Engineers or Gardeners: Who make the best organizational change managers?

Article by Ken Thompson, 06 Nov 2018

Image: A Garden Clock - a harmonious blend of gardening and engineering

In his book “The Hidden Connections”, Fritjof Capra, acclaimed physicist and author of "The Web of Life" and "The Tao of Physics", describes the 5 main metaphors people have used to try and understand organizations and organizational change:

  • Machines
  • Organisms
  • Brains
  • Cultures
  • Systems of government

Capra concludes that the fundamental debate is really whether we see our organisations as Machines (predictable) or Living System (unpredictable)? 

In other words – are we thinking about our organization as a Clock which needs tuned and wound-up or a Cell which needs nurtured?

You see these two world-views very clearly when you facilitate team-based business simulations about change management or high performing teams or collaborative working.

We have people who fixate on the numbers on the screen and the scorecard – I call them Engineers.

Then we also have people who look at the big picture and if things are moving in the right direction or not – I call them Gardeners.

But who has the most effective approach to change?

The main blind-spots of the engineers is that they think of the organization as a machine (e.g. like a clock) and expect consistency and predictability. Engineers often make the things which can be measured overly important. However the engineers attention to detail can be vital in organizational change.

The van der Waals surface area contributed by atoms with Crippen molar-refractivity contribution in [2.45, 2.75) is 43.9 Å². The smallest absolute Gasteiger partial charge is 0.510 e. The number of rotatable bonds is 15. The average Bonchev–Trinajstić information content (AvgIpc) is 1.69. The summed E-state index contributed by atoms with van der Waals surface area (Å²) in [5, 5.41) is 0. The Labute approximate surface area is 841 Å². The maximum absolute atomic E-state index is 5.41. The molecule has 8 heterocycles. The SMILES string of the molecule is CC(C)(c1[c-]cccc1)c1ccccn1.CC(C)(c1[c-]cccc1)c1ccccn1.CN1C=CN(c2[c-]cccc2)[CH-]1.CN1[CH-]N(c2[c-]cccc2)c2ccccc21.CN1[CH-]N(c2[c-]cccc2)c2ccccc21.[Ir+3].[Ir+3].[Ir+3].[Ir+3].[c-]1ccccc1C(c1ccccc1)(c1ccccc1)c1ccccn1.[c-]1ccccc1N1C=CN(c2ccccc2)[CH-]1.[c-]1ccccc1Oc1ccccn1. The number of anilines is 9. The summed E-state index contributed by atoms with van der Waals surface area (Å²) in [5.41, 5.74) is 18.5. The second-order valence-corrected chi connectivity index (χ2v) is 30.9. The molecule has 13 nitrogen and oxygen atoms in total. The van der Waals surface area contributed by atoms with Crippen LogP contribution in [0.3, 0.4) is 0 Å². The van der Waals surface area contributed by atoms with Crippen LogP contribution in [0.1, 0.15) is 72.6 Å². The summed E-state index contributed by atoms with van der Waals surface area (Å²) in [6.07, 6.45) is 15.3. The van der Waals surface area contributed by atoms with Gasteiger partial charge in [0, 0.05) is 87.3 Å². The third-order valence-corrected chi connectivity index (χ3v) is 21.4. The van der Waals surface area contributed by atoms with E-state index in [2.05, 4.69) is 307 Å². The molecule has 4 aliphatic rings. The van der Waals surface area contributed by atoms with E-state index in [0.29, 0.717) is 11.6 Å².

The main blind-spots of the gardeners is that they may forget about measurement altogether and miss some very important details which may come back and thwart their plans. Gardeners also understand that living things are not managed but rather perturbed – you can’t predict the outcome. However, gardeners struggle to make measurable the things which are important (to them).

So who is the best at organizational change?

In reality you need a mix of gardening and engineering to succeed at organizational change.

Gardeners know how to handle the living nature of organizations but Engineers know how to successfully repeat something which has proven effective before. 

However, whether you are gardener or an engineer, you will need to have a very good sense of what success looks like or you will only be tinkering with your clock or garden!

So what is your natural tendency – engineer or gardener and what might you be blind to?

What about your team – what is the mix  and do you have enough of both world-views – engineers and gardeners?

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